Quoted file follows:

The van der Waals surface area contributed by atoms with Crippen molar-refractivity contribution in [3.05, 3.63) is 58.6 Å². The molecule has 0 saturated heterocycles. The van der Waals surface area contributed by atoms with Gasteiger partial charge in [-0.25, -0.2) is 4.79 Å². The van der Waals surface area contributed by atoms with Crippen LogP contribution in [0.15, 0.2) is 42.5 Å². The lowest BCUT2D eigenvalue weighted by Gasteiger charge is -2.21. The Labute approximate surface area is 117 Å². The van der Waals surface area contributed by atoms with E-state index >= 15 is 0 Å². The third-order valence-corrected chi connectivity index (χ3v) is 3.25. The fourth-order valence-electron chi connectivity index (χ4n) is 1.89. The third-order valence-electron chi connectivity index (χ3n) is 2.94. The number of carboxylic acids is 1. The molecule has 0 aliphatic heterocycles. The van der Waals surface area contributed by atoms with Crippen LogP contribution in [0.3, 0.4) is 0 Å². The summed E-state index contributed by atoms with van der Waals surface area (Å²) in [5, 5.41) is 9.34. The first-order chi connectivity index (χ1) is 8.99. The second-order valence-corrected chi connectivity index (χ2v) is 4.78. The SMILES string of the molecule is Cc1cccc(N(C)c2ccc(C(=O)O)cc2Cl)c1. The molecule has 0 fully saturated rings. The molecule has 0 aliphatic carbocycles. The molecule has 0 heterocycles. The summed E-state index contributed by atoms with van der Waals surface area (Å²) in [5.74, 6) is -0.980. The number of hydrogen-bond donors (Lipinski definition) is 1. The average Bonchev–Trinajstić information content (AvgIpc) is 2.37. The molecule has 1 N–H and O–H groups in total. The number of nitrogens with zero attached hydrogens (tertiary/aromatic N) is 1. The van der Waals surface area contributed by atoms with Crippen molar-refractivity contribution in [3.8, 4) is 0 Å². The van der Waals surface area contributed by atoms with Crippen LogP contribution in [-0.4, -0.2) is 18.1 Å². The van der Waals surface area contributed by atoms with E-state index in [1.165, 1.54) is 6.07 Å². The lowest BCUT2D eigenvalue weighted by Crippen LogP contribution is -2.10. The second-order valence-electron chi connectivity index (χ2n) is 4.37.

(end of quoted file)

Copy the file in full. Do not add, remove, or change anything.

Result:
The van der Waals surface area contributed by atoms with Crippen molar-refractivity contribution in [3.05, 3.63) is 58.6 Å². The molecule has 0 saturated heterocycles. The van der Waals surface area contributed by atoms with Gasteiger partial charge in [-0.25, -0.2) is 4.79 Å². The van der Waals surface area contributed by atoms with Crippen LogP contribution in [0.15, 0.2) is 42.5 Å². The lowest BCUT2D eigenvalue weighted by Gasteiger charge is -2.21. The Labute approximate surface area is 117 Å². The van der Waals surface area contributed by atoms with E-state index >= 15 is 0 Å². The third-order valence-corrected chi connectivity index (χ3v) is 3.25. The fourth-order valence-electron chi connectivity index (χ4n) is 1.89. The third-order valence-electron chi connectivity index (χ3n) is 2.94. The number of carboxylic acids is 1. The molecule has 0 aliphatic heterocycles. The van der Waals surface area contributed by atoms with Crippen LogP contribution in [0.3, 0.4) is 0 Å². The summed E-state index contributed by atoms with van der Waals surface area (Å²) in [5, 5.41) is 9.34. The first-order chi connectivity index (χ1) is 8.99. The second-order valence-corrected chi connectivity index (χ2v) is 4.78. The SMILES string of the molecule is Cc1cccc(N(C)c2ccc(C(=O)O)cc2Cl)c1. The molecule has 0 fully saturated rings. The molecule has 0 aliphatic carbocycles. The molecule has 0 heterocycles. The summed E-state index contributed by atoms with van der Waals surface area (Å²) in [5.74, 6) is -0.980. The number of hydrogen-bond donors (Lipinski definition) is 1. The average Bonchev–Trinajstić information content (AvgIpc) is 2.37. The molecule has 1 N–H and O–H groups in total. The number of nitrogens with zero attached hydrogens (tertiary/aromatic N) is 1. The van der Waals surface area contributed by atoms with Crippen molar-refractivity contribution in [3.8, 4) is 0 Å². The van der Waals surface area contributed by atoms with Crippen LogP contribution in [-0.4, -0.2) is 18.1 Å². The van der Waals surface area contributed by atoms with E-state index in [1.165, 1.54) is 6.07 Å². The lowest BCUT2D eigenvalue weighted by Crippen LogP contribution is -2.10. The second-order valence-electron chi connectivity index (χ2n) is 4.37.